This project will be supported in the Departments of Chemical and Biomolecular Sciences (www.cbms.mq.edu.au; Dr Ian Jamie, A/Prof Joanne Jamie, and Dr Soo Park) and Biological Sciences (www.bio.mq.edu.au; A/Prof Phil Taylor) at Macquarie University in Sydney, Australia, and may also involve collaboration with Deakin University (Dr Matt Symonds) and Plant & Food Research, New Zealand (Dr Max Suckling and Dr Ashraf El-Sayed). 

Several scholarship options are available, depending on nationality. For example, suitable candidates would be encouraged to apply for a Macquarie University Research Excellence Scholarship (MQRES) of AU$25,392 pa (tax exempt, increased annually to index cost of living). Students on scholarships are not obliged to contribute to teaching, but may do so to supplement their income if desired. Generous funding is available for research expenses and for travel to domestic and international conferences.

Applicants should have completed research qualifications equivalent to a Masters or Australian Honours degree, and should first contact Dr Ian Jamie (Ian.Jamie@mq.edu.au) or A/Prof Phil Taylor (Phil.Taylor@mq.edu.au) with an expression of interest, including a CV and academic record.

 

PhD opportunity in community ecology of inshore dolphins in Western Australia, Flinders University [July 20, 2014]

The Cetacean Ecology, Behaviour and Evolution Lab (CEBEL) at the School of Biological Sciences, Flinders University (South Australia), is currently seeking applications from highly qualified candidates for a PhD project looking at interspecific interactions between sympatric inshore dolphins in Western Australia. This project is part of a collaborative research program between CEBEL and Murdoch University Cetacean Research Unit (MUCRU) which is aimed at enhancing our understanding of natural populations of inshore dolphins off the North West Cape, Exmouth, Western Australia and using this knowledge to improve the scientific basis behind their conservation and management.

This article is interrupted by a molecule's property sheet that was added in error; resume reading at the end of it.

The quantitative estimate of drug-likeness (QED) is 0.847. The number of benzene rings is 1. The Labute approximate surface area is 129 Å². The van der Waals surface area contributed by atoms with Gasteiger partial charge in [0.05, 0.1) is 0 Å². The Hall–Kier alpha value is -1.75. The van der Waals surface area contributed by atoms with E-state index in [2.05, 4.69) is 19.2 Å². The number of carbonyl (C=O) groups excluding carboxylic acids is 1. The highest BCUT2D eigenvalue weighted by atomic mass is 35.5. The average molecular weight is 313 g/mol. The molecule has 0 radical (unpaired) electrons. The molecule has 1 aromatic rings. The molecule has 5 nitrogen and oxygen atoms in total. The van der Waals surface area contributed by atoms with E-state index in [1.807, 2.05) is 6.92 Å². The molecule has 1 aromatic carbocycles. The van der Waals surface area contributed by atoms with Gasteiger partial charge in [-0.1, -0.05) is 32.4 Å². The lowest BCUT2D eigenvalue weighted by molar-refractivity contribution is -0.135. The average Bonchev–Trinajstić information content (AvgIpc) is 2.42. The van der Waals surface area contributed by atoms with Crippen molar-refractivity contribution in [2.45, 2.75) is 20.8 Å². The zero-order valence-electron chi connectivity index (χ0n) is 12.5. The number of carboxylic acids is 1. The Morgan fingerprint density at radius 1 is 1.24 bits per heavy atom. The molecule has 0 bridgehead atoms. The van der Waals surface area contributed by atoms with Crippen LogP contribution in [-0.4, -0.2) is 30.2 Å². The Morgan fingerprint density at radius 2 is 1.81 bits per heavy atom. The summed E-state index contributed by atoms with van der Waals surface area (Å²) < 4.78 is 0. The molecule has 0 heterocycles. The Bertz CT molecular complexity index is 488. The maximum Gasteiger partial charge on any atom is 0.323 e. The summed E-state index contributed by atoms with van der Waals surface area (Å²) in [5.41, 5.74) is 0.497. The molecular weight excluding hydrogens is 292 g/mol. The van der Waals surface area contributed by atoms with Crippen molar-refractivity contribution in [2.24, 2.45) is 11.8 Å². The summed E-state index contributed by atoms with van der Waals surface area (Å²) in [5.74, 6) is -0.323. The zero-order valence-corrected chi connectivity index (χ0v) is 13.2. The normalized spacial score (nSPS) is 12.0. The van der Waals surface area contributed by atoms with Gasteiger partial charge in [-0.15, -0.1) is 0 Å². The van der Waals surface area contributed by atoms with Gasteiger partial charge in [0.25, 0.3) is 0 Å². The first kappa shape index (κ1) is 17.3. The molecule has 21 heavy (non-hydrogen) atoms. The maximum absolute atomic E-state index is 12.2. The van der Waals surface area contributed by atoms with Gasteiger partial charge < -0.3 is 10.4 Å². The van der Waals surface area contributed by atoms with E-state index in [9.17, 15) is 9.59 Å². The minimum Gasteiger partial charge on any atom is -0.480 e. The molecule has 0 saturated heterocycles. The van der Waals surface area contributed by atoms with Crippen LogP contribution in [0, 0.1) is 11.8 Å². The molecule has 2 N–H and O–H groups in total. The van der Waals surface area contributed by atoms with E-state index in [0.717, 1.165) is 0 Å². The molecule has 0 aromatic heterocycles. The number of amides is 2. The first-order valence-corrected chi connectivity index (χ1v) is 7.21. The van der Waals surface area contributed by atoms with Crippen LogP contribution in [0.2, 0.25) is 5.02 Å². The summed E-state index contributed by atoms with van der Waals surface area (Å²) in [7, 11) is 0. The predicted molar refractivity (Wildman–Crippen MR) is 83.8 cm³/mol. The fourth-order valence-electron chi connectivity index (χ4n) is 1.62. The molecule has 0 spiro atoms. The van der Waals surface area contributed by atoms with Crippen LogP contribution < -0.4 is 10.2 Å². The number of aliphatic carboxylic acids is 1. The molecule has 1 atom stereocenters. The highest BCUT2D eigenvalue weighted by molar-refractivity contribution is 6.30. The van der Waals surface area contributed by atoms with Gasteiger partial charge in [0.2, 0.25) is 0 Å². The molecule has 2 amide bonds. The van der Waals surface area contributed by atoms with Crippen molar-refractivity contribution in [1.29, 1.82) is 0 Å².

The PhD position will be available pending final approval of funding for the project and the selected student gaining a PhD scholarship.

The Project: Interspecific interactions among delphinids: chance or biological significance?

Supervisory team: Dr. Guido J. Parra (Flinders University), Associate Professor Lars Bejder and Mr Simon Allen (Murdoch University).

Many species of dolphins coexist and form mixed species associations, but little is known about the interspecific interactions among them and how these may influence the structure and function of ecological communities. Preliminary observations off the North West Cape in Western Australia indicate that Australian humpback (Sousa sp.) and Indo-Pacific bottlenose dolphins (Tursiops aduncus) frequently interact and occur in mixed species associations. This project will focus on investigating the biological significance of these interspecific interactions and mixed species associations by using an integrative approach involving behavioural observations, mark-recapture data and ecological modelling.